There’s no doubting that the stigma relating to cannabis products created from the failing ‘war on drugs’ campaign, that labelled cannabis as a ‘gateway drug’ and cannabis users as ‘lazy’, is slowly but surely being turned around with current breakthroughs in clinical studies and scientific research, as well as a change of its portrayal in the media.
There’s also no doubting the market boom of cannabidiol (CBD) products in the past two years has gone a long way to changing peoples’ perceptions of cannabis overall as we have seen legal cannabis products command a place in the health supplement market. Research has shown that the cannabis/hemp health supplement market value is now worth nearly double that for vitamin C.
However, in the UK cannabis buds are still illegal, or at least the tetrahydrocannabinol (THC) component of them is because it’s the main psychotropic component of cannabis that ‘alters’ the users perception of reality and our government has deemed it dangerous, although multiple studies have shown it is no more of a danger to society than the legal drug, alcohol. In spite of this, research has shown that THC as much as the other cannabinoids present in cannabis has medicinal value to humans.
So, it stands to perfect reasoning that consuming cannabis buds, whatever the legal status, can hold health benefits to humans. We shall look into what these benefits may be and what the science do we have that backs this up.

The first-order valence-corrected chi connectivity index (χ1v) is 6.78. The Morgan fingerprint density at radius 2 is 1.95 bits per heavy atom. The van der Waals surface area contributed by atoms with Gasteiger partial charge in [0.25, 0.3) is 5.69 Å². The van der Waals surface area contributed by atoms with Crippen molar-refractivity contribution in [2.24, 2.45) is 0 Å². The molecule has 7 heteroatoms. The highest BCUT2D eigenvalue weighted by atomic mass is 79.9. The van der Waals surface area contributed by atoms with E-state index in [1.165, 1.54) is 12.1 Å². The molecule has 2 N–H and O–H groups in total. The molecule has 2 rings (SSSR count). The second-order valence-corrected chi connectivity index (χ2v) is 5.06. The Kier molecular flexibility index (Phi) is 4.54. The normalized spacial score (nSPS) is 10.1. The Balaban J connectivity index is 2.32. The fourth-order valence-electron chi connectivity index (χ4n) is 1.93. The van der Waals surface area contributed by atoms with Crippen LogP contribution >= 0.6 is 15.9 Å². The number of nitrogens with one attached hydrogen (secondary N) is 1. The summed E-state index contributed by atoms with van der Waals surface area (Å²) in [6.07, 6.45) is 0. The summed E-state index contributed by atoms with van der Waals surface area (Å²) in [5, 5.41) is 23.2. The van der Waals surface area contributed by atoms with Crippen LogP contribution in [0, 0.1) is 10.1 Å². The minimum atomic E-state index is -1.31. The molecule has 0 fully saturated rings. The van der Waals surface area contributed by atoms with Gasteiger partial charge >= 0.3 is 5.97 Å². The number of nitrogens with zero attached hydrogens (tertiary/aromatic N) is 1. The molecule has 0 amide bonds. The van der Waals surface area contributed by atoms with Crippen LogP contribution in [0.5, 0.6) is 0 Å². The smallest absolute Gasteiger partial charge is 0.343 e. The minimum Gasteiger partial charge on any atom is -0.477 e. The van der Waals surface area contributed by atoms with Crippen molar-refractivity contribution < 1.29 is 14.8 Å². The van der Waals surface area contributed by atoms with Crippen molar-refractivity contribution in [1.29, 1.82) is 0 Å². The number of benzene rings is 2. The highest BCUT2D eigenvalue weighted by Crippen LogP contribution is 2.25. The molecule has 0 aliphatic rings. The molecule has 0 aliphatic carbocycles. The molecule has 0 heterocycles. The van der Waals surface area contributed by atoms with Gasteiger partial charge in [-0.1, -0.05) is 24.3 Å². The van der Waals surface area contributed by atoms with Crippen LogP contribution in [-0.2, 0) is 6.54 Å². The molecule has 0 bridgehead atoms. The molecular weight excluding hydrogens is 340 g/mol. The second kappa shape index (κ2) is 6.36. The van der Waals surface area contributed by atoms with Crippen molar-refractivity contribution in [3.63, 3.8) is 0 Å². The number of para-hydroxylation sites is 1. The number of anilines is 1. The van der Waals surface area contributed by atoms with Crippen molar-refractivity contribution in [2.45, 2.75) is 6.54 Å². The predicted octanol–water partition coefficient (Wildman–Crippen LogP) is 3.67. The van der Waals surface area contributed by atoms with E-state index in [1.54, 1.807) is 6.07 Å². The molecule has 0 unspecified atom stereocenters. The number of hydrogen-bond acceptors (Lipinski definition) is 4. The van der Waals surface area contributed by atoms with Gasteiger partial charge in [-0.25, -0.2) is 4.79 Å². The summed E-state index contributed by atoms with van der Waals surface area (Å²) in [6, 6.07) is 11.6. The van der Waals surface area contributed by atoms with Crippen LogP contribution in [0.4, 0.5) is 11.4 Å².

Medicinal cannabis in the western world
In the UK, cannabis was legalized for medicinal purposes in 2018 which saw patients of epilepsy and multiple sclerosis able to access pharmaceutical cannabis derivatives such as Sativex and Epidiolex. This was 17 years behind Canada however, who legalized cannabis for medical purposes in 2001 and way behind some American states such as California who legalized medical cannabis in 1996, where patients could access cannabis with the infamous ‘green card’.
Patients in Canada could access cannabis for any medical reason laid out under the Marijuana for Medical Purposes Regulations (MMPR) which cited pain, nausea, arthritis, epilepsy and anxiety as some of the many reasons you can access cannabis. However, to access cannabis patients would have to seek medical advice from a doctor who would then prescribe them cannabis based upon their needs, discussing topics such as THC content and frequency of use.
Positive health and well-being is routed in a healthy mind and a body free from aches and pains. So prescribing cannabis for general pain and for anxiety provides evidence that frequent use of cannabis can be good for the mind and the body on a general level, even without the doctor’s say so.
Cannabis & mental health
Depending upon the source of information on the internet, you will see a range of different conclusions to how cannabis affects mental health. Some cite negatives such as ‘use of cannabis from an early age can lead to the onset of psychosis’ whereas others talk about positives such as ‘veterans using cannabis to help cure the symptoms of PTSD’. The information is vast and the speculation is high.